David Howarth (CH)
Susan Kramer (CH)
Mark Williams (CH)
Roger Williams (CH)

Paul Burstow (MC) – Chief Whip
Loreley Burt (CH) – Chair of the Parliamentary Party
Vincent Cable (MC) – Acting Leader
Menzies Campbell (MC) – Former Leader
Simon Hughes (SH) – Party President
Charles Kennedy – Former Leader
Bob Russell
Adrian Sanders (MC)
Jenny Willott (MC)

Norman Baker (MC)
Alan Beith
Andrew George (MC)
Evan Harris (SH)
David Heath
John Hemming (MC)
John Leech (CH)
Lembit Öpik
Alan Reid (MC)
Dan Rogerson (MC)
Andrew Stunell
Jo Swinson (MC)
John Thurso (MC)
Matthew Taylor (MC)

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A striking aspect of Chris’s support in his favour is that although Clegg nearly has three times as many supporters as him, Huhne has double the number of female supporters. Women account for 40% of his declared supporters and Chris will always have the upper hand in this battle as there is only one female undeclared that could possibly declare. To conclude, Chris is more popular than Nick with the ladies.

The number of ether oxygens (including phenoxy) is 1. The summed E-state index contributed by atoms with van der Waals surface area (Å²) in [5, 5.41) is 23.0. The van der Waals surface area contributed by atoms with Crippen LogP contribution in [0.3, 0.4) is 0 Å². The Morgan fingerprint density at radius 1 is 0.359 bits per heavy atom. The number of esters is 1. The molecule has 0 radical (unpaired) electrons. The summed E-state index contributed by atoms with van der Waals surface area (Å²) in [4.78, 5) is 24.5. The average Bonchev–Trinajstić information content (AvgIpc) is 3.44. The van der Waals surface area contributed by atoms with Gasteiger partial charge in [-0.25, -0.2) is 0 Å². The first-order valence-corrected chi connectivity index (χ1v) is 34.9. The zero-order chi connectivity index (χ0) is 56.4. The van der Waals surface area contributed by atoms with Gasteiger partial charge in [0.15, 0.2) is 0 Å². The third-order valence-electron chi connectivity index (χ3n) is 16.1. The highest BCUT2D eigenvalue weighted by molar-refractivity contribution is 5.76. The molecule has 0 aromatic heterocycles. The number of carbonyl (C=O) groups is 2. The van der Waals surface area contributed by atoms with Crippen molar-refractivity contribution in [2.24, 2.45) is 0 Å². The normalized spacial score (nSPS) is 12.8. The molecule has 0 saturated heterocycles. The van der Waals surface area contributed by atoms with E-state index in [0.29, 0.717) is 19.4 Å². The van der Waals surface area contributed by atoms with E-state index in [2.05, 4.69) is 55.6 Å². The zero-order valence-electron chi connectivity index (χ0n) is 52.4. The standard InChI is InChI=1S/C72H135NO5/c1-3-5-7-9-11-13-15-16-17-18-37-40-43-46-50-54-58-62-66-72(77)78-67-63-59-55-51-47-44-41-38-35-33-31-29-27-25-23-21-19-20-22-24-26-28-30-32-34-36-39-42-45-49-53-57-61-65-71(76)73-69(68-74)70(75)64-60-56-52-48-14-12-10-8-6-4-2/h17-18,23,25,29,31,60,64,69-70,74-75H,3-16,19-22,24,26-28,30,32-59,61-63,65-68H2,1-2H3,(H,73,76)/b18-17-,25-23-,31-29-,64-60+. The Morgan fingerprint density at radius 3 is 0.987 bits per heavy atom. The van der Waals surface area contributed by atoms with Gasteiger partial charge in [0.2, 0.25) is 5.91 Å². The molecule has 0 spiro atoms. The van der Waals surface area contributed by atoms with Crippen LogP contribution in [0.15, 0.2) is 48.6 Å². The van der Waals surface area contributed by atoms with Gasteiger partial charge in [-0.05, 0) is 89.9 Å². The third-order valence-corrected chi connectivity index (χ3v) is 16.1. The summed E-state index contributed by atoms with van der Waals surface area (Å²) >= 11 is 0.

by Doug on October 25, 2007 at 3:40 pm. Reply #

John Hemming endorsed last time (in the end) Ming, so he should have MC in brackets.

by Anonymous on October 25, 2007 at 4:21 pm. Reply #

According to my calculations, 89% of Nick Clegg’s supporters have really poor judgement.

by Laurence Boyce on October 25, 2007 at 4:34 pm. Reply #

There is surely no reason as Chair of the Parliamentary Party or Party President you wont have to declare (you may chose not to). Paul Holmes was PLDP Chair last time and managed Simon’s campaign (better organised if not as successful as his previous attempt) and Simon of course was a candidate.

by Simon on October 25, 2007 at 4:41 pm. Reply #

According to my calculations, 100% of Chris Huhne’s supporters have really poor judgement.

by whelan on October 25, 2007 at 5:05 pm. Reply #

Doug, we only have 9 female MPs, of whom 4 have declared for Chris, 2 for Nick, 2 who won’t be declaring and 1 who hasn’t so far. I’d say its a bit of an exaggeration to say that anyone is ‘more popular with the ladies’